Before sending out the leaders of the tribes to spy out the land, Moses renamed his trusted servant Hoshea (הוֹשֵׁעַ) to Yehoshua (יְהוֹשֻׁעַ), appending the letter Yod (י) to make his name begin with a divine prefixive (יָהּ־). The Talmud (Sotah 34b) states that Moses foresaw the treachery and faithlessness of the spies and appended the Yod to remind Hoshea that YHVH (יהוה) must come first. This renaming of Hoshea, however, was certainly prophetic, since Joshua was chosen to be the successor of Moses who would finally lead the people into the promised land. Notice that the name Yehoshua (i.e., Joshua) and Yeshua (i.e., Jesus) come from the same root (i.e., yasha: ישׁע) meaning "salvation" or deliverance (in the Greek LXX, Joshua is spelled Ιησους, the same spelling for Jesus in the New Testament). Indeed, in the Book of Nehemiah, Yehoshua is explicitly called Yeshua (יֵשׁוּעַ), the name often transliterated as "Jesus" (Neh. 8:17).
There are a number of similarities between Joshua and Jesus given in the Torah. For example, Joshua was a descendent of Joseph from Ephraim (lit., "double fruit"), and Yeshua came as Messiah ben Yosef, the "son of Joseph" who would come from Bethlehem of Ephrata (אֶפְרָתָה), a term that also means "fruifulness." Joshua was Moses' faithful companion at Sinai (Exod. 24:13) and overseer of the "Tent of Meeting" (אהל מועד), taking every opportunity to be near God's presence (Exod. 33:11). He was a capable commander of the armies of Israel who regularly routed the enemy in battle (Exod. 17:9, etc.). Joshua was truly humble and of impeccable moral character, a true servant of Israel filled with Holy Spirit of God (Num. 27:18). Therefore both Joshua and Yeshua loved God's house (Exod. 33:11; Luke 2:49), both were faithful leaders of Israel (Deut. 1:37-38; Matt. 2:6); and both were directly ordained by God. Moreover, Joshua was tested and found steadfast in his faith (Num. 32:12); he was willing to be "despised and rejected of men" rather than appease the mob, just as was Yeshua. Both Joshua and Yeshua appointed 12 men (Josh. 4:4; Mark 3:16-19); both led the people of God to the Promised Land and engaged in warfare for the Kingdom of Heaven; both performed various miracles; both allotted the inheritance of the LORD to God's people (Deut. 1:38, 3:28), both circumcised the people (Joshua at Gilgal; Yeshua in the Spirit); both married Gentile brides (Joshua is said to have married Rahab, Yeshua married the faithful of the nations), both signified salvation by means of the "scarlet cord," and so on. Moses was the "lawgiver" of Israel who was unable to give rest (salvation) to Israel; that honor was given to Joshua, who brought the people into the promised land after Moses had died on Mount Nebo (see Rom. 7:1-4).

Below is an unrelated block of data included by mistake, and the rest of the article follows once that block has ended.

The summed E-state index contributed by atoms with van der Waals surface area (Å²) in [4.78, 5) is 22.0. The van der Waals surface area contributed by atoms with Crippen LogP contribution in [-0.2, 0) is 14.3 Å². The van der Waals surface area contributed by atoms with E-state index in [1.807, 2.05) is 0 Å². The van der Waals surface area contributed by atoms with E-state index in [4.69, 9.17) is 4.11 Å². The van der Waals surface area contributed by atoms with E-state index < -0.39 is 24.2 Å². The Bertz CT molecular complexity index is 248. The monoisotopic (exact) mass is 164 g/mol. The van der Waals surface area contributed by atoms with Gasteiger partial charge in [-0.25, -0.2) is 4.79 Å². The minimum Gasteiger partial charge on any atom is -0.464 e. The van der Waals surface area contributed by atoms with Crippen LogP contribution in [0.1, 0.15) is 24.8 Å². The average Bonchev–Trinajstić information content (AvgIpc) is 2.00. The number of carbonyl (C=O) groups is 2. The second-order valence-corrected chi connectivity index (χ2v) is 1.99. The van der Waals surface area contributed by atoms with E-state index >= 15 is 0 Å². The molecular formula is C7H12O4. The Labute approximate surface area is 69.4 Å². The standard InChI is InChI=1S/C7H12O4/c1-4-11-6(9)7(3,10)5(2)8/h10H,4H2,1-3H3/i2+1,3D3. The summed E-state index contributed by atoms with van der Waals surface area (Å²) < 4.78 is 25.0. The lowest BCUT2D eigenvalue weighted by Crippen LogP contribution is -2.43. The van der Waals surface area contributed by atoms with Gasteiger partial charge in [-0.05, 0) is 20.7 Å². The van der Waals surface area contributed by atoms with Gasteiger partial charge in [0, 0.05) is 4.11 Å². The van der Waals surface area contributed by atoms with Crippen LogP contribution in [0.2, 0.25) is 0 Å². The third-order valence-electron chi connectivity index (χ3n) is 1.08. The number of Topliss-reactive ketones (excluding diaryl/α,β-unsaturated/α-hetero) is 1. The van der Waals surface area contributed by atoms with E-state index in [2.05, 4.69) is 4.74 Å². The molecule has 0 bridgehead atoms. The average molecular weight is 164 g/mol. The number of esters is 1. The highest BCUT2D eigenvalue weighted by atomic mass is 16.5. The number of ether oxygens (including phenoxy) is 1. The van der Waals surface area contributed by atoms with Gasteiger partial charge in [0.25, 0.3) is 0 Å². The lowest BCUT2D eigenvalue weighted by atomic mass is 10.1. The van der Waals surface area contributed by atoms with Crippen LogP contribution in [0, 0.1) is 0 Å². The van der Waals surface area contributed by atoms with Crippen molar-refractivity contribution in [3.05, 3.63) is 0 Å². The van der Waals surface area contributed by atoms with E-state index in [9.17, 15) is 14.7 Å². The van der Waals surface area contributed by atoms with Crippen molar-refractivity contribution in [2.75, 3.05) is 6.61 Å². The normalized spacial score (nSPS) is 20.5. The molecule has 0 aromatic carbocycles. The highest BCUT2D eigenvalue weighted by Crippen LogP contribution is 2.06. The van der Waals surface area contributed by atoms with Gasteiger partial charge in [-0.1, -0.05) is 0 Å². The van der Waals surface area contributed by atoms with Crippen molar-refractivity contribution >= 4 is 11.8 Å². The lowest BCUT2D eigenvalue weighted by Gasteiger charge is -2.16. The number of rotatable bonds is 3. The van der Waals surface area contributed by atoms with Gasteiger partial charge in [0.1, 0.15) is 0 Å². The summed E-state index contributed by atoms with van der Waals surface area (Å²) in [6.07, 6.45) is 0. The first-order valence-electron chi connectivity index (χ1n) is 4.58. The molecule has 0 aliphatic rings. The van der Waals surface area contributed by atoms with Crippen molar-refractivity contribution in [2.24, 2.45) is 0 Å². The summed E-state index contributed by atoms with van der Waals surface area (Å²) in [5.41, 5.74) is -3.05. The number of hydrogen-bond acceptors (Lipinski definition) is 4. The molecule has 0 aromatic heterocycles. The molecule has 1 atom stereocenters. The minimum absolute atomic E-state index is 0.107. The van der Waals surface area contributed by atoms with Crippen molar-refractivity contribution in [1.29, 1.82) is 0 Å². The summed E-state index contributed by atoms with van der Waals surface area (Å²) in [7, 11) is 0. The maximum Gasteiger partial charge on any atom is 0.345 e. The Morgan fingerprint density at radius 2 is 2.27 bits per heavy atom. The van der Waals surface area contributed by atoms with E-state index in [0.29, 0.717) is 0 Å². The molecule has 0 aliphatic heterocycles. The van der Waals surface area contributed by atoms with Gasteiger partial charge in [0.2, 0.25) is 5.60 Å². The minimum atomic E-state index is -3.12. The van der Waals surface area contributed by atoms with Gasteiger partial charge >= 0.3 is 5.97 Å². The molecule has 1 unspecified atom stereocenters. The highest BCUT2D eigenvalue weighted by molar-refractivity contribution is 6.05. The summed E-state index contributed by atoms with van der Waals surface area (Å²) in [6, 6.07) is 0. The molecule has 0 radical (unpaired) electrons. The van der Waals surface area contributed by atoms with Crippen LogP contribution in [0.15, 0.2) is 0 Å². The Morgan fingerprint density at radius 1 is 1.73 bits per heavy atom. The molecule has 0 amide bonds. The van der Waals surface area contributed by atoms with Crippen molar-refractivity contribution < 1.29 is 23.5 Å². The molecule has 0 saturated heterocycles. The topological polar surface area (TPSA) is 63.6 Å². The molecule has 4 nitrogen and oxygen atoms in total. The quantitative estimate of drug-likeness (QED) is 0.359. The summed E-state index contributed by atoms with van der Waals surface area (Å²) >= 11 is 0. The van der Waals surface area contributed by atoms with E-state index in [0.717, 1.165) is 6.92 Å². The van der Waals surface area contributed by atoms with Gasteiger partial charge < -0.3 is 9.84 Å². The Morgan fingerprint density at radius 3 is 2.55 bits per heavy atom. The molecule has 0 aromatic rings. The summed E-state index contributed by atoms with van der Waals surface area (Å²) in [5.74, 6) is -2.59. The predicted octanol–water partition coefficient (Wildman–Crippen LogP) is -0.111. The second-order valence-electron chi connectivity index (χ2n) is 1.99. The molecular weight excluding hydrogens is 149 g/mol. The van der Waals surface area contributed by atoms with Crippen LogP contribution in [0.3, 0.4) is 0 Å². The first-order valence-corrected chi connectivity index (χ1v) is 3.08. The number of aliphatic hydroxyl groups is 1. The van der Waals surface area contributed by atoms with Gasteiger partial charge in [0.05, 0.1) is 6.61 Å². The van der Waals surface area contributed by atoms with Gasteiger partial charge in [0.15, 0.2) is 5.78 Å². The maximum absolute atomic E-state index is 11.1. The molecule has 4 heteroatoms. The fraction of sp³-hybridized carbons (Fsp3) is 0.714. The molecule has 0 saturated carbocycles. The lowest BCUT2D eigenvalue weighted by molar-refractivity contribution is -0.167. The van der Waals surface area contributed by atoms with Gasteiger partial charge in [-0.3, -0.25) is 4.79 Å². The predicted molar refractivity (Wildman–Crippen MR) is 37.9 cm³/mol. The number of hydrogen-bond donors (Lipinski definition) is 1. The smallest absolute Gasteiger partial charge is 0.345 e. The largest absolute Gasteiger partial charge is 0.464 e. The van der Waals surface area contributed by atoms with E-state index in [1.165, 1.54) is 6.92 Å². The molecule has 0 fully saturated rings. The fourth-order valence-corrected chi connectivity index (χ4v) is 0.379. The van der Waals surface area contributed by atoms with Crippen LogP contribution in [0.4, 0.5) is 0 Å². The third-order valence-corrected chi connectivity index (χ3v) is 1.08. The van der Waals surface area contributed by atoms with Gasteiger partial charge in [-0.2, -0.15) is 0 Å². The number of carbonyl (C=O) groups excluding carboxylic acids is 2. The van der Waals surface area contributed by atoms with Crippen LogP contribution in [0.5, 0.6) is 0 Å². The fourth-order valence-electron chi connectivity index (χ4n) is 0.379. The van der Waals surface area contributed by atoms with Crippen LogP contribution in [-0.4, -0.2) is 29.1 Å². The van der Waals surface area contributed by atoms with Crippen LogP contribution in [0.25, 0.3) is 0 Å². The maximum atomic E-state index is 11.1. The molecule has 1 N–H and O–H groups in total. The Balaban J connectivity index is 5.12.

Joshua's full name was "Joshua the son of Nun" (יְהוֹשֻׁעַ בִּן־נוּן). The Talmud notes that the word Nun (נוּן) means "fish," a symbol of activity and life. The first mention of the word is found in Exodus 33:11 in reference to Yehoshua. One application here is to note that Yehoshua, the one who succeeded Moses and was able to enter the Promised Land, was the "Son of Life" - a clear picture of Yeshua our Messiah, blessed be He...
A midrash says that when Yehoshua was born, no one took note, but when he died, all of Israel took note. Nonetheless, the Israelites did not mourn for him properly. One was busy with his vineyard, the other with his field, yet another with his coal. "The Holy One, Blessed be He, therefore sought to make the whole world quake" (Midrash Shmuel 23:7). This is also an apt description of Yeshua as Mashiach ben Yosef, the Suffering Servant, whose birth went unnoticed, but His death and resurrection indeed shook the world!